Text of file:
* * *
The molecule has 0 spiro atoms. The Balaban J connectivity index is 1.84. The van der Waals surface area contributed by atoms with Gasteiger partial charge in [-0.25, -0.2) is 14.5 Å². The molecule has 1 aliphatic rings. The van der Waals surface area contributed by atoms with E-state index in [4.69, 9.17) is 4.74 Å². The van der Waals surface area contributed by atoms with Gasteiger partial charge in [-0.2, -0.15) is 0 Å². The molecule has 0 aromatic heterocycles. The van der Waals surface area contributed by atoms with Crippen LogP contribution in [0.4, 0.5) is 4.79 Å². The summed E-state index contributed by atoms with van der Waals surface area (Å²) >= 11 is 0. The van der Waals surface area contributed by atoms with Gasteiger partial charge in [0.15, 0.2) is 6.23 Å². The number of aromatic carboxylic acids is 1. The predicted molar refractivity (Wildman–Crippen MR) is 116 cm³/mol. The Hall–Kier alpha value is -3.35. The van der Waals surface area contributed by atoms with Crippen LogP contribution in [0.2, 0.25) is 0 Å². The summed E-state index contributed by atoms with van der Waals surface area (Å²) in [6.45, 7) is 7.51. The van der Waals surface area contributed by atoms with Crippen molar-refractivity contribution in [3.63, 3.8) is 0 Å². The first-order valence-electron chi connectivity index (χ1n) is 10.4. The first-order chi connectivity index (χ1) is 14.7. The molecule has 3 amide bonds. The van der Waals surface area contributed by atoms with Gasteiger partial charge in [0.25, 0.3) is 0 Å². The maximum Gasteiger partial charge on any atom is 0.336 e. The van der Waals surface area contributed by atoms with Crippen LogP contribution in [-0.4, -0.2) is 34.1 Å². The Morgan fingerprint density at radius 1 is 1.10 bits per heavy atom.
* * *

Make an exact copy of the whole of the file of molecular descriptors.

The molecule has 0 spiro atoms. The Balaban J connectivity index is 1.84. The van der Waals surface area contributed by atoms with Gasteiger partial charge in [-0.25, -0.2) is 14.5 Å². The molecule has 1 aliphatic rings. The van der Waals surface area contributed by atoms with E-state index in [4.69, 9.17) is 4.74 Å². The van der Waals surface area contributed by atoms with Gasteiger partial charge in [-0.2, -0.15) is 0 Å². The molecule has 0 aromatic heterocycles. The van der Waals surface area contributed by atoms with Crippen LogP contribution in [0.4, 0.5) is 4.79 Å². The summed E-state index contributed by atoms with van der Waals surface area (Å²) >= 11 is 0. The van der Waals surface area contributed by atoms with Gasteiger partial charge in [0.15, 0.2) is 6.23 Å². The number of aromatic carboxylic acids is 1. The predicted molar refractivity (Wildman–Crippen MR) is 116 cm³/mol. The Hall–Kier alpha value is -3.35. The van der Waals surface area contributed by atoms with Crippen LogP contribution in [0.2, 0.25) is 0 Å². The summed E-state index contributed by atoms with van der Waals surface area (Å²) in [6.45, 7) is 7.51. The van der Waals surface area contributed by atoms with Crippen molar-refractivity contribution in [3.63, 3.8) is 0 Å². The first-order valence-electron chi connectivity index (χ1n) is 10.4. The first-order chi connectivity index (χ1) is 14.7. The molecule has 3 amide bonds. The van der Waals surface area contributed by atoms with Gasteiger partial charge in [0.25, 0.3) is 0 Å². The maximum Gasteiger partial charge on any atom is 0.336 e. The van der Waals surface area contributed by atoms with Crippen LogP contribution in [-0.4, -0.2) is 34.1 Å². The Morgan fingerprint density at radius 1 is 1.10 bits per heavy atom.